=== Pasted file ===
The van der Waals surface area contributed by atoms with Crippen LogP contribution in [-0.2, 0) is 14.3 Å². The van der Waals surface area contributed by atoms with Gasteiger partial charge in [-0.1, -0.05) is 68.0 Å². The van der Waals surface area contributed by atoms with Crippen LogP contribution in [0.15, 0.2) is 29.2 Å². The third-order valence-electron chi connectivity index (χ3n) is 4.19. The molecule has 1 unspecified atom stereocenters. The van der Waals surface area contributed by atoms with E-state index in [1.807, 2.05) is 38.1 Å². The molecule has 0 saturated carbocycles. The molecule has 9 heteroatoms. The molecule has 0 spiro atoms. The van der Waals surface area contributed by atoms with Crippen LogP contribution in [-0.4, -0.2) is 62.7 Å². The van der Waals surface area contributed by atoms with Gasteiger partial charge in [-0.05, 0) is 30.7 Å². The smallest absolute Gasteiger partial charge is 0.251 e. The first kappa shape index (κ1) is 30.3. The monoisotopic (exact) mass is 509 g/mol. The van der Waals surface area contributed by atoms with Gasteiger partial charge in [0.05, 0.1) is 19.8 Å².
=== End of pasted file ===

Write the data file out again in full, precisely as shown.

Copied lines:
The van der Waals surface area contributed by atoms with Crippen LogP contribution in [-0.2, 0) is 14.3 Å². The van der Waals surface area contributed by atoms with Gasteiger partial charge in [-0.1, -0.05) is 68.0 Å². The van der Waals surface area contributed by atoms with Crippen LogP contribution in [0.15, 0.2) is 29.2 Å². The third-order valence-electron chi connectivity index (χ3n) is 4.19. The molecule has 1 unspecified atom stereocenters. The van der Waals surface area contributed by atoms with E-state index in [1.807, 2.05) is 38.1 Å². The molecule has 0 saturated carbocycles. The molecule has 9 heteroatoms. The molecule has 0 spiro atoms. The van der Waals surface area contributed by atoms with Crippen LogP contribution in [-0.4, -0.2) is 62.7 Å². The van der Waals surface area contributed by atoms with Gasteiger partial charge in [-0.05, 0) is 30.7 Å². The smallest absolute Gasteiger partial charge is 0.251 e. The first kappa shape index (κ1) is 30.3. The monoisotopic (exact) mass is 509 g/mol. The van der Waals surface area contributed by atoms with Gasteiger partial charge in [0.05, 0.1) is 19.8 Å².